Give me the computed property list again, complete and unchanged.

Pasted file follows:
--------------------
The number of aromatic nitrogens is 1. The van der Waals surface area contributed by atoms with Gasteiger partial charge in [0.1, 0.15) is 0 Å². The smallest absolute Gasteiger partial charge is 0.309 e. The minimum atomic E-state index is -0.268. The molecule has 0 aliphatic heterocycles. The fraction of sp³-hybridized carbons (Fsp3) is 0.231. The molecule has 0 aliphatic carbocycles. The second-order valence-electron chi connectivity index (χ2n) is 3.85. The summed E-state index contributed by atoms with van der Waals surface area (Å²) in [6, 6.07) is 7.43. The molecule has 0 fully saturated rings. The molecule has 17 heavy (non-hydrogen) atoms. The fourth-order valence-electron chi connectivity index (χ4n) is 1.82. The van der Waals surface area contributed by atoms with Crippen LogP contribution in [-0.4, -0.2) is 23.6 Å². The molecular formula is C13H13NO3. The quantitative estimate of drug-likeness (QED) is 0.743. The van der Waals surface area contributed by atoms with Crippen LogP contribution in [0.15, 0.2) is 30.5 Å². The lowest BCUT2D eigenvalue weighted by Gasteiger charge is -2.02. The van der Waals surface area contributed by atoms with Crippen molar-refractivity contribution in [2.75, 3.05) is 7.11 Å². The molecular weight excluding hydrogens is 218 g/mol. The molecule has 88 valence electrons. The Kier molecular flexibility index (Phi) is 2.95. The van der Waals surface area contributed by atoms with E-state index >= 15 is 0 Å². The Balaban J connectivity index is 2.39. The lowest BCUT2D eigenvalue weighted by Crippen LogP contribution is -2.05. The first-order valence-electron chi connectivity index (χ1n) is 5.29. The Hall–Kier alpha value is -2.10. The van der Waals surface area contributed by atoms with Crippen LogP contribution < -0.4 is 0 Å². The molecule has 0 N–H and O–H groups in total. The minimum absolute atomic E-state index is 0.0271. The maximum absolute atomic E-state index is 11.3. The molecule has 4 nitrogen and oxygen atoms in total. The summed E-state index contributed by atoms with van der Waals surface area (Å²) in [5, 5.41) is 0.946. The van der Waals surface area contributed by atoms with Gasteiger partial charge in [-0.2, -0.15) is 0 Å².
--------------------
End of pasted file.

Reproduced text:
The number of aromatic nitrogens is 1. The van der Waals surface area contributed by atoms with Gasteiger partial charge in [0.1, 0.15) is 0 Å². The smallest absolute Gasteiger partial charge is 0.309 e. The minimum atomic E-state index is -0.268. The molecule has 0 aliphatic heterocycles. The fraction of sp³-hybridized carbons (Fsp3) is 0.231. The molecule has 0 aliphatic carbocycles. The second-order valence-electron chi connectivity index (χ2n) is 3.85. The summed E-state index contributed by atoms with van der Waals surface area (Å²) in [6, 6.07) is 7.43. The molecule has 0 fully saturated rings. The molecule has 17 heavy (non-hydrogen) atoms. The fourth-order valence-electron chi connectivity index (χ4n) is 1.82. The van der Waals surface area contributed by atoms with Crippen LogP contribution in [-0.4, -0.2) is 23.6 Å². The molecular formula is C13H13NO3. The quantitative estimate of drug-likeness (QED) is 0.743. The van der Waals surface area contributed by atoms with Crippen LogP contribution in [0.15, 0.2) is 30.5 Å². The lowest BCUT2D eigenvalue weighted by Gasteiger charge is -2.02. The van der Waals surface area contributed by atoms with Crippen molar-refractivity contribution in [2.75, 3.05) is 7.11 Å². The molecular weight excluding hydrogens is 218 g/mol. The molecule has 88 valence electrons. The Kier molecular flexibility index (Phi) is 2.95. The van der Waals surface area contributed by atoms with E-state index >= 15 is 0 Å². The Balaban J connectivity index is 2.39. The lowest BCUT2D eigenvalue weighted by Crippen LogP contribution is -2.05. The first-order valence-electron chi connectivity index (χ1n) is 5.29. The Hall–Kier alpha value is -2.10. The van der Waals surface area contributed by atoms with Crippen LogP contribution < -0.4 is 0 Å². The molecule has 0 N–H and O–H groups in total. The minimum absolute atomic E-state index is 0.0271. The maximum absolute atomic E-state index is 11.3. The molecule has 4 nitrogen and oxygen atoms in total. The summed E-state index contributed by atoms with van der Waals surface area (Å²) in [5, 5.41) is 0.946. The van der Waals surface area contributed by atoms with Gasteiger partial charge in [-0.2, -0.15) is 0 Å².